Horace Greeley (1811-1872) and Party
In 1841 Horace Greeley (center) published the first issue of the "New York Tribune," a daily Whig paper. The paper was to bring him fame and power. In his editorials, Greeley spoke out against slavery, the oppression of women, and capital punishment, while championing peace movements and labor rights. His opposition to slavery grew through the years, as did his outcry against racism in the North. In 1854 he and other Whigs formed the Republican party. In 1848 he was elected to the House of Representatives (1848-49). During the Civil War Greeley pressured President Lincoln to emancipate the slaves. During Reconstruction, he advocated universal suffrage and universal amnesty. In 1872 Greeley was nominated for the presidency by the Liberal Republican and Democratic parties, but was defeated badly. Greeley was the author of several books about his experiences.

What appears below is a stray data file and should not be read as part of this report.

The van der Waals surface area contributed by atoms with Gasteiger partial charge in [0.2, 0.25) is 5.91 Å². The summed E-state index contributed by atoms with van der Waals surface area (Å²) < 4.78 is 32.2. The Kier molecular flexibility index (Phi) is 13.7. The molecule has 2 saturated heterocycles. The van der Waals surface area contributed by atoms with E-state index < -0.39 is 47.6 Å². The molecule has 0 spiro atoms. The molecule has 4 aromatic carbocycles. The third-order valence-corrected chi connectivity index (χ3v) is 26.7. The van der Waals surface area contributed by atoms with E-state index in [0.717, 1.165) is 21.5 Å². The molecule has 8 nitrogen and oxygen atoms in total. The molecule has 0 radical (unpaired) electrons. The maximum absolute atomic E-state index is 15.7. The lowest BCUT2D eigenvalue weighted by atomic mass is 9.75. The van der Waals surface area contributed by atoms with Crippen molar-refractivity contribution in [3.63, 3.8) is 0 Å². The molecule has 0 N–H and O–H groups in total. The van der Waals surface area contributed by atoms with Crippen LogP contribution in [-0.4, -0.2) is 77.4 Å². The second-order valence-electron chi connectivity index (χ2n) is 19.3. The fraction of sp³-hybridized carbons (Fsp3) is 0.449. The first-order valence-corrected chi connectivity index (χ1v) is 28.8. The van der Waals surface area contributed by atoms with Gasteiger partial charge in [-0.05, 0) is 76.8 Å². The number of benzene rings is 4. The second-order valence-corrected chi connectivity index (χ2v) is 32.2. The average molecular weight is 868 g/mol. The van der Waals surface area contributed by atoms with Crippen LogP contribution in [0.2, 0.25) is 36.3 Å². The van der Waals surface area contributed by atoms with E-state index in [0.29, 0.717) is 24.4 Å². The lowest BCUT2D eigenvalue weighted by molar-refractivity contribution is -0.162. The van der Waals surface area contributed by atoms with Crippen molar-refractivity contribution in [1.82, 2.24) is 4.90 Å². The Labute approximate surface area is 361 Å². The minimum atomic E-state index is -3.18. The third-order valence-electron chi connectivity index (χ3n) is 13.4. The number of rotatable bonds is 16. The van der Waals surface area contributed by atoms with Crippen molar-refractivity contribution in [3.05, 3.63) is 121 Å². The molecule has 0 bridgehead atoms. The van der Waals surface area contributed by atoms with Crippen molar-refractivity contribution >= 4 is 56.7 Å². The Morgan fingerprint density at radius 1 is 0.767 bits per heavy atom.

- 1870 circa 5 years
- Original Format:
- Carte de Visite
- Maker Unknown
- download hi-res watermarked image
- Journalism & Journalists
- Abolition Movement
- Writers & Poets
- House of Representatives
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